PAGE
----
Scandi Cool #19

This Brady Bunch-meets-Mad Men home is a modern take on mid-century design and the perfect backdrop for this enviable collection of art and objects

Get the look: For a similar Andy Warhol lithograph, try Scream London. The vase is vintage Rosenthal Netter.


A three-storey mid-century ‘post and beam’ house, situated just outside Philadelphia. It has four bedrooms, three bathrooms, a powder room, three living areas, a kitchen, dining room, home office, sauna and gym, all set on a quarter-acre of land with extensive gardens.


This mid-century gem (think Mad Men with maybe a touch of the Brady Bunch house and the house in Ang Lee’s The Ice Storm) is super sophisticated. And while it contains many witty references to the past, it’s absolutely not designed to be a time capsule. It is, however, the perfect backdrop for an impressive collection of vintage furniture, art and ceramics.

The flagstone floor at the bottom of the stairs (pictured top) features a mosaic of blue stones that contrast against the orange artwork. These stairs used to be covered in shag-pile carpet, but the new owners removed it to expose the original oak.


The house, though initially dark and foreboding, still had many original features, from the built-in Sixties bookshelves to wood-clad walls and even an original cedar-wood sauna. The interiors hadn’t been in touched in a while – the new owners had to restore the original red oak floors, lighten dark walls, bin the Seventies curtains and, of course, rip up the avocado shag-pile carpets.

The living room is a mix of mid-century pieces – just about every piece in the room, other than the couch. The coffee table is a Paul McCobb. It’s the exact length of the fireplace and that anchors the room.

Get the look: The Pennsylvania flagstone fireplace is original to the house. The abstract art above the sofa is by Nancy Ortenstone. The sofa is from Mitchell Gold + Bob Williams. This is a mustard Mod 137 Japan Finn Juhl chair. The blue/grey chair is by Kurt østervig. The white ceramic horse on the fireplace is by Jonathan Adler. The hexagonal side tables are by Harvey Probber.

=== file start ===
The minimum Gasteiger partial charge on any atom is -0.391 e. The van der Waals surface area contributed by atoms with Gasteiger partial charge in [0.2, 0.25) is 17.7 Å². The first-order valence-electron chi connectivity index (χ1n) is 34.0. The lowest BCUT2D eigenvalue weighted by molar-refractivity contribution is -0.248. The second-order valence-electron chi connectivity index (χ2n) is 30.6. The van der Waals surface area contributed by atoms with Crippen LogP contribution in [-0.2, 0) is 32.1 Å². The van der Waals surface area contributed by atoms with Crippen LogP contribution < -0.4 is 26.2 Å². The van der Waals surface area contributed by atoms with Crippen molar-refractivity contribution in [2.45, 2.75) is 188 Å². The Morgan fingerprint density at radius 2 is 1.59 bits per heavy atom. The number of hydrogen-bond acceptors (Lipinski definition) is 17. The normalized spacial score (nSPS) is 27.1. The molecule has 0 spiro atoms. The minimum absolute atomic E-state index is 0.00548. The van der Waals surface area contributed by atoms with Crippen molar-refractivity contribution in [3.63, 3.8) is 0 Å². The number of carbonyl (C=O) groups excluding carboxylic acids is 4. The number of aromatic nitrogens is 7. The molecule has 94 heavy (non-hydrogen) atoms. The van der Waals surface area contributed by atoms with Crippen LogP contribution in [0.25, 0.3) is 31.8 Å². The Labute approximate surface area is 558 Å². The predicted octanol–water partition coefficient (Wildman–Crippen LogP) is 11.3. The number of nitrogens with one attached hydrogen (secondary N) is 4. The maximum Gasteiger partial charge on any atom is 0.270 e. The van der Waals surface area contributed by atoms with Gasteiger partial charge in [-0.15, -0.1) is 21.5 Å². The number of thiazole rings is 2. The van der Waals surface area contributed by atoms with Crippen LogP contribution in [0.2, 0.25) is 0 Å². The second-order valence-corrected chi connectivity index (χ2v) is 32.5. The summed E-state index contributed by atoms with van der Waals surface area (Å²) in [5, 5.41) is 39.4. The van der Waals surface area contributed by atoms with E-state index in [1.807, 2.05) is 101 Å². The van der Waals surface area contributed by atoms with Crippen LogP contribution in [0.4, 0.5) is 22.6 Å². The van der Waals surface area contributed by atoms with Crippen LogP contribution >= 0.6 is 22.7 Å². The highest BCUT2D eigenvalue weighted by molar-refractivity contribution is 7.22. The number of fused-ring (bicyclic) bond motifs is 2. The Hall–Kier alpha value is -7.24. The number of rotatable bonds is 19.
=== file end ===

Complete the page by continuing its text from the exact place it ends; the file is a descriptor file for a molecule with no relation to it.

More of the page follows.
While respecting the past, the new owner’s vision was to use the mix of materials, furniture and art to create an interior that was elegant, fresh and modern. Something lighter and brighter than the Sixties and Seventies design mantra, which can sometimes look a bit kitschy.

Mixing old and new gives these interiors more depth, with high- and low-cost pieces. Good design comes at all different price points. It’s the way you put it together.


This hall – or catwalk – leads to the master bedroom.

Get the look: This is the Kwan Yin Buddha bust by Bitossi for Rosenthal Netter. The sunburst mirror is vintage. The artwork (beside the mirror) is by Karel Appel


Mid-century houses are more common on the West Coast and this one was especially unusual as it sits on land with a creek snaking around it. So you feel like you’re away from it all – but you’re really not. The house has been opened up to make the most of the nature views– the plot is full of trees, with lots of birds and wildlife.

But, unlike many modernist homes, it’s not a fishbowl; there’s a balance of walls and glass.

The colours in the den were inspired by the artwork on the wall above the sofa by the artist Karel Appel. The dashes of magenta and orange are again a nod to the period of the house. Similarly, furniture is a mixture of old and new.

Get the look: The Sixties bronze mosaic table was found at auction. This is an Eero Saarinen Tulip stool; the chair by the windows is by Warren Platner; this is the Barcelona couch by Mies van der Rohe; and in the foreground is the Scissor chair by Pierre Jeanneret, all for Knoll. The Desmond screen and Utopia Man/ Woman vase on the table are by Jonathan Adler. The rug is from Crate&Barrel. The side tables are vintage, as is the Bitossi lamp.


The hood over the oven is original. The electric kitchen clock (above the oven) is also an original fixture.

Get the look: The splashback is from Ann Sacks. The rug is from Flor. Find similar cabinets and handles at Ikea.

The flooring is cork, which always has a temperature of around 20°C, so when you walk on it, it feels cosy and warm.

Cook books are arranged along a long wall-mounted wood cabinet.

Splashes of ochre in the upholstery reflect the period of the house.


The chairs and the table top are walnut, but the chairs were mixed up to make them feel more casual.

Get the look: The floating walnut sideboard is an original fixture of the house. The chairs and table are a mix of vintage Hans J Wegner, Cherner and Arne Jacobsen. The rug is from Pottery Barn.


This room is more patterned than most in the house. But in a space such as a guest bedroom, it’s fun.

Get the look: The chair is from Mitchell Gold + Bob Williams. The rug is from Pottery Barn. This is Contempo wallpaper by Antonina Vella.


This area is in one of the bedrooms and has a day bed nearby.

Get the look: The turtle shell and stool were painted to match the seat cover. On the wall is Damien Hirst’s butterfly wallpaper (framed). This is a vintage Tulip side chair by Eero Saarinen for Knoll.


The view from the master bedroom overlooks the creek.

Get the look: the bed is from Crate&Barrel.The table lamps are from West Elm. This is a vintage Paul Mccobb side table. The orange blanket is Hèrmes.

Photography/Paul Raeside

More Modern Houses